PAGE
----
Jules Lund’s Tribe connecting brands with micro-influencers globally

Why some smaller content creators are in demand to advertisers

Sixteen months on from its launch in Australia, online marketplace Tribe has expanded to the UK. Radio personality Jules Lund, founder of the platform, was in Europe recently for the launch of Tribe. Mediaweek caught up with him in between his overseas trips. He said he would be travelling again in a few weeks’ time.

MORE: Profiling the micro-influencers of Australia – Sonali Ghosh

“When we launched here 16 months ago, we were comparing influencer marketing to marketing in general. We were talking about how we have TV and radio and billboards and asked, ‘Have you thought about adding influencer marketing to the mix?’ We were [telling brands] that it’s a good way to protect yourself from ad-blocking,” Lund said.

MORE: Profiling the micro-influencers of Australia – Andrew Morrey

“The conversation has progressed as we launch in the UK. Now we are comparing ourselves to other micro-influencer marketing platforms. So they understand the value of influencer marketing.”

Tribe was able to expand its presence beyond the national boundaries following a $5.35 million injection into the business.

Since its launch in late 2015, the company’s core business model has been about putting brands in touch with what it calls “micro-influencers”. These are people in the digital landscape with 3,000 to 100,000 influencers. While these numbers may seem like a handsome list of followers, the Australia-New Zealand region is also home to many bloggers and content creators with more than 100,000 followers, some even crossing the million mark – think Natalie Tran of Community Channel on YouTube or Shannon Harris of Shaaanxo fame.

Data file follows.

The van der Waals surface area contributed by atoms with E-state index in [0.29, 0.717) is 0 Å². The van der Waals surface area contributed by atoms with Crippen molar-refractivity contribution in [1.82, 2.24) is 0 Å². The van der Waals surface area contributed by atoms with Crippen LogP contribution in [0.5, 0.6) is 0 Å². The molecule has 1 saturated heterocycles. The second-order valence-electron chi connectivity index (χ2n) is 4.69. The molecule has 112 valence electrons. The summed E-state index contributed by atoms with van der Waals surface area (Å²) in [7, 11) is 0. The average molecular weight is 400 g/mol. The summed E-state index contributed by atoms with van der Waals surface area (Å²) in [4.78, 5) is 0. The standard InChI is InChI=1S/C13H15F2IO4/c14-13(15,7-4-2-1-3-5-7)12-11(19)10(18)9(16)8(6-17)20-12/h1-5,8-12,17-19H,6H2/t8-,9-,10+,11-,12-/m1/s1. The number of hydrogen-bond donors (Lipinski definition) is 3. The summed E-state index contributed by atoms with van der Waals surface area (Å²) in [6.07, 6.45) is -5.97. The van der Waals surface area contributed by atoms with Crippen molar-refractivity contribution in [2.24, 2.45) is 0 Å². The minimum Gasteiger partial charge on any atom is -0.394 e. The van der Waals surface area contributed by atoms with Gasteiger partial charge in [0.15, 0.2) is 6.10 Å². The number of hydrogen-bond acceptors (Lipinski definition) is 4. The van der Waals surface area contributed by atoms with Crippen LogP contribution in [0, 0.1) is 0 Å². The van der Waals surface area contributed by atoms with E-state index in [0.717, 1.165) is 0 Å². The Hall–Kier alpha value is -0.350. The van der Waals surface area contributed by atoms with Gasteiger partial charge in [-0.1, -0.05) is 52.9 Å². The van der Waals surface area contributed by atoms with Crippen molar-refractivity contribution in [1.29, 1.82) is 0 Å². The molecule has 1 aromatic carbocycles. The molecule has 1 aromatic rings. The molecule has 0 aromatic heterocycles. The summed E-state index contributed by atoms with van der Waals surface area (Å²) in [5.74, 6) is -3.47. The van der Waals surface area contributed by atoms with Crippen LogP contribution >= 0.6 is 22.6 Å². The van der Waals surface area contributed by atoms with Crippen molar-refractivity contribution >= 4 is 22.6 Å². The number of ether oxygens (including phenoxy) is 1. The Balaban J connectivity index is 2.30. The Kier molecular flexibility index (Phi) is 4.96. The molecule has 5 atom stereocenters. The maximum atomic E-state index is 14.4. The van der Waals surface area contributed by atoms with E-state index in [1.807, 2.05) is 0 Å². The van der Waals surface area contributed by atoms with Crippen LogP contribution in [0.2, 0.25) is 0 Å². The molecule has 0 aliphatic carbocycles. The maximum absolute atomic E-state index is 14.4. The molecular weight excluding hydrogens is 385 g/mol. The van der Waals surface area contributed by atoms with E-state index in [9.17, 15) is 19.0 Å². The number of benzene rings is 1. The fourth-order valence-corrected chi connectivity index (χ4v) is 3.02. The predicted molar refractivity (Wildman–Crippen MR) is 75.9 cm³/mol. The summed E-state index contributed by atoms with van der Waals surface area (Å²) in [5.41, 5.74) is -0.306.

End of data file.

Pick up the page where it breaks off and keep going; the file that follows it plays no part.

Advertising through content creators with such a mass following is a thing of the past, Lund said.

“Essentially, it began with celebrity endorsements. This then moved down to celebrities with a social audience, but they didn’t build that audience one by one through content. Bloggers then came onto the scene. From there brands started to discover the power of top-tier influencers with 500,000 to a million followers. But these top-tier influencers had more brands throwing cash at them than the social real estate they had to promote the brands on. So if you can’t post more, you end up charging more, but the engagement doesn’t increase with the cost of the post. So mid-last year the industry was close to turning its back on a growing culture of self-entitled upstarts and influencer marketing was starting to get a bad name
for itself.

“Then something happened and technology caught up, giving brands access to micro-influencers. They are better because 1) they are more authentic, they buy all the products they promote and don’t expect free handouts 2) they have higher engagement than their celebrity counterparts 3) rather than building one campaign with a top-tier influencer for $5,000, you can build a campaign with 30 micro-influencers, enter 30 different conversations and have 30 pieces of branded content that you [the brand] can repurpose.”

The rise of individual brands online has prompted the birth and growth of online marketplaces like Tribe, which seek to connect influencers with advertisers and vice versa.

Lund said the startup space for companies like Tribe is competitive in Australia: “We have got a really healthy and competitive set here in Australia. It’s pushing the industry forward so fast. Australia should be really proud of the industry it has created in this space.”

In the 16 months since its launch, Tribe has connected 2,000 brands with 10,000 influencers, which has generated 75,000 pieces of branded content.

“We’ve also paid out close to $2 million in payouts to everyday content creators,” Lund added.

Photo: Lund [R] with Tribe CEO Anthony Svirskis

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